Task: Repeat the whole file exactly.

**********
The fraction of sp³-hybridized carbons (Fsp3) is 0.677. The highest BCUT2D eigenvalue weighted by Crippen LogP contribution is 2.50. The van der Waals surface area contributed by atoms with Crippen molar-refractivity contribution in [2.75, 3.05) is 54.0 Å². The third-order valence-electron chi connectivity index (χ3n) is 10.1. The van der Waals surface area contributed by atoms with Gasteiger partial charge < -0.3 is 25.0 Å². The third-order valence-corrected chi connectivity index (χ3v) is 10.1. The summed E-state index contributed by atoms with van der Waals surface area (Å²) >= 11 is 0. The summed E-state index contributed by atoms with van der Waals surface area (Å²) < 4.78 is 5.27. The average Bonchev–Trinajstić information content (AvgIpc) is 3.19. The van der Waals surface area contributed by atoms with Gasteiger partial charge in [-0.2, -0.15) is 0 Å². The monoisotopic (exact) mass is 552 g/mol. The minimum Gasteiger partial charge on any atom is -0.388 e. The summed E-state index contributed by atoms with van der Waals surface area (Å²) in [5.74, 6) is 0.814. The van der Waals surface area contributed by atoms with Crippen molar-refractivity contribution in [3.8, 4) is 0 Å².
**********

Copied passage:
The fraction of sp³-hybridized carbons (Fsp3) is 0.677. The highest BCUT2D eigenvalue weighted by Crippen LogP contribution is 2.50. The van der Waals surface area contributed by atoms with Crippen molar-refractivity contribution in [2.75, 3.05) is 54.0 Å². The third-order valence-electron chi connectivity index (χ3n) is 10.1. The van der Waals surface area contributed by atoms with Gasteiger partial charge < -0.3 is 25.0 Å². The third-order valence-corrected chi connectivity index (χ3v) is 10.1. The summed E-state index contributed by atoms with van der Waals surface area (Å²) >= 11 is 0. The summed E-state index contributed by atoms with van der Waals surface area (Å²) < 4.78 is 5.27. The average Bonchev–Trinajstić information content (AvgIpc) is 3.19. The van der Waals surface area contributed by atoms with Gasteiger partial charge in [-0.2, -0.15) is 0 Å². The monoisotopic (exact) mass is 552 g/mol. The minimum Gasteiger partial charge on any atom is -0.388 e. The summed E-state index contributed by atoms with van der Waals surface area (Å²) in [5.74, 6) is 0.814. The van der Waals surface area contributed by atoms with Crippen molar-refractivity contribution in [3.8, 4) is 0 Å².